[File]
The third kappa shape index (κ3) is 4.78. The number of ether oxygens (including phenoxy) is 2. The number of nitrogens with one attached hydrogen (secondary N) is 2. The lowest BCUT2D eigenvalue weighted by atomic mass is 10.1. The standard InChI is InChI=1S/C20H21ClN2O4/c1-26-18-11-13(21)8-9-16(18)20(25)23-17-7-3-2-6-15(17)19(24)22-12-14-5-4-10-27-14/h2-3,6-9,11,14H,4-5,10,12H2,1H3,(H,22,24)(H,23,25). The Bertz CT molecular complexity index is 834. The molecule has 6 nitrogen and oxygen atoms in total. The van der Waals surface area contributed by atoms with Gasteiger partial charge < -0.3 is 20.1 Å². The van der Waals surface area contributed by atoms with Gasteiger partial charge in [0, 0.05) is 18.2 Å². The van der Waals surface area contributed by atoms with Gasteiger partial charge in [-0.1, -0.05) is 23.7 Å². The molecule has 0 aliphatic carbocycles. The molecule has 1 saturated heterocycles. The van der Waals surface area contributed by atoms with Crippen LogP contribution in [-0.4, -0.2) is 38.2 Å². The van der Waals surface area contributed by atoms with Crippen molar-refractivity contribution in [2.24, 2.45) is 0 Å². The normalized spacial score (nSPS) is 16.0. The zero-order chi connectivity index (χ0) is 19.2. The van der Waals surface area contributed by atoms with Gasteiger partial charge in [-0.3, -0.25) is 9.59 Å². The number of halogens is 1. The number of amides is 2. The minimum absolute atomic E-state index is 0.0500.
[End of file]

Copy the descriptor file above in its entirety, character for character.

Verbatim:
The third kappa shape index (κ3) is 4.78. The number of ether oxygens (including phenoxy) is 2. The number of nitrogens with one attached hydrogen (secondary N) is 2. The lowest BCUT2D eigenvalue weighted by atomic mass is 10.1. The standard InChI is InChI=1S/C20H21ClN2O4/c1-26-18-11-13(21)8-9-16(18)20(25)23-17-7-3-2-6-15(17)19(24)22-12-14-5-4-10-27-14/h2-3,6-9,11,14H,4-5,10,12H2,1H3,(H,22,24)(H,23,25). The Bertz CT molecular complexity index is 834. The molecule has 6 nitrogen and oxygen atoms in total. The van der Waals surface area contributed by atoms with Gasteiger partial charge < -0.3 is 20.1 Å². The van der Waals surface area contributed by atoms with Gasteiger partial charge in [0, 0.05) is 18.2 Å². The van der Waals surface area contributed by atoms with Gasteiger partial charge in [-0.1, -0.05) is 23.7 Å². The molecule has 0 aliphatic carbocycles. The molecule has 1 saturated heterocycles. The van der Waals surface area contributed by atoms with Crippen LogP contribution in [-0.4, -0.2) is 38.2 Å². The van der Waals surface area contributed by atoms with Crippen molar-refractivity contribution in [2.24, 2.45) is 0 Å². The normalized spacial score (nSPS) is 16.0. The zero-order chi connectivity index (χ0) is 19.2. The van der Waals surface area contributed by atoms with Gasteiger partial charge in [-0.3, -0.25) is 9.59 Å². The number of halogens is 1. The number of amides is 2. The minimum absolute atomic E-state index is 0.0500.